A roundup of today’s big stories in hyperlocal media, technology, advertising and startups.
AT&T Sells Majority Stake in Yellow Pages to Cerberus (New York Times)
AT&T said on Monday that it had agreed to sell a majority stake in its yellow pages business to Cerberus Capital Management for about $950 million, giving the private equity firm an opportunity to resuscitate a declining operation. The deal will allow AT&T to shed a business that has been rendered largely obsolete, having lost ground over the years to sites like Google and Yelp.
New Groupon Lawsuit Targets Execs, Seeks Board Seats for Shareholders (PaidContent)
The lawsuits are coming fast and furious against Groupon after the daily deal site admitted to dodgy accounting tactics in a recent SEC filing. The latest complaint is a so-called “derivative suit” in which shareholders seek to stand in Groupon’s shoes and enforce the company’s rights against CEO Andrew Mason and other executives.
Before Local-Mobile Revenues Can Grow, Major Problems Must Be Solved (ScreenWerk)
Greg Sterling: Overall, ads or promotions seeking to influence or generate offline transactions are sure to be a substantial proportion of mobile revenue in the future as they try to mirror general consumer usage of smartphones. However, that day may be farther away than we think because of some of the plumbing, privacy and legal issues that lie hidden beneath the surface of these bullish projections.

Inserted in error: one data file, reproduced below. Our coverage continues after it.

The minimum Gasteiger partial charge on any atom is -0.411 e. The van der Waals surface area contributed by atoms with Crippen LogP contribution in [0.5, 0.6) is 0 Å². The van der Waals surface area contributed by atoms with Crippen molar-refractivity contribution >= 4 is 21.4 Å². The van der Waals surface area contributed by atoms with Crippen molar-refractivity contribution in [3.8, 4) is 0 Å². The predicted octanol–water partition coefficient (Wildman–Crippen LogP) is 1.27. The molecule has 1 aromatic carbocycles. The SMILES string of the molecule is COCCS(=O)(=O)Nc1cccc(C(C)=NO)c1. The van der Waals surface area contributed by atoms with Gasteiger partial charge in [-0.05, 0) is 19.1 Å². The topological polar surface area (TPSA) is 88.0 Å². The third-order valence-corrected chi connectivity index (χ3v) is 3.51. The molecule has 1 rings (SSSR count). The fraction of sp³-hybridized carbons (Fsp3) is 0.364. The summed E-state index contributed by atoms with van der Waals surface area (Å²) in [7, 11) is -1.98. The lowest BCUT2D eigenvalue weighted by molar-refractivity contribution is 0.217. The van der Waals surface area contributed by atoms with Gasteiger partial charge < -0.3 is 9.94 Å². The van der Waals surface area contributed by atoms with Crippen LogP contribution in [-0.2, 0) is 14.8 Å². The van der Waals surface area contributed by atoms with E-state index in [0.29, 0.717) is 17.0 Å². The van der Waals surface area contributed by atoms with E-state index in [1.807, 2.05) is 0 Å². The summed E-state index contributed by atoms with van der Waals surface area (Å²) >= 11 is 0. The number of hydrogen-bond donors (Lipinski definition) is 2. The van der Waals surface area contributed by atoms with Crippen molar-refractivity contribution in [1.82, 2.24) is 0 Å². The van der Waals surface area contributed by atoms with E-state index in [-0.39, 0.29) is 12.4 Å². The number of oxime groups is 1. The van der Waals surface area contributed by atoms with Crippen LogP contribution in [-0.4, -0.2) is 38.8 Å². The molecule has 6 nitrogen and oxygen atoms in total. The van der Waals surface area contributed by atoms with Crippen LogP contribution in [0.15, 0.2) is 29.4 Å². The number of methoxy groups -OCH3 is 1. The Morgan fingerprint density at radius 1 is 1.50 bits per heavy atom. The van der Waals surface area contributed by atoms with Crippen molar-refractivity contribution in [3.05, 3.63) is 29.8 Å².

Crowdfunding Platform Lucky Ant Expands (BetaBeat)
Lucky Ant, a neighborhood-based crowdfunding platform, has expanded its reach from Manhattan’s Lower East Side, adding Williamsburg to the repertoire of ‘hoods with local business in need of funding. Lucky Ant has only been around for a little over three months, but it works like this: Each week, the creators choose one project from a local business in your neighborhood–something like building an outdoor patio for a local restaurant–and neighborhood residences can chip in to help pay for that project.
Publishers Lost $27 in Print for Every Digital $1 (Reflections of a Newsosaur)
Alan Mutter: The Pew Project for Excellence in Journalism generated gasps when it reported that newspapers are losing $7 in print advertising for every $1 of digital revenue that they gain. But the situation is even worse. In fact, publishers since 2005 have lost $26.7 billion in print advertising revenues while gaining only $1.2 billion in new digital revenue.
After the Hype at SXSW, Highlight Works to Build a Business (Business Insider)
Paul Davison, CEO of Highlight, said in an interview that there were definitely some problems with the app, but it’s because they had to scrape together an app for South by Southwest quickly. He also said that Highlight got some interest from investors, but it isn’t raising money.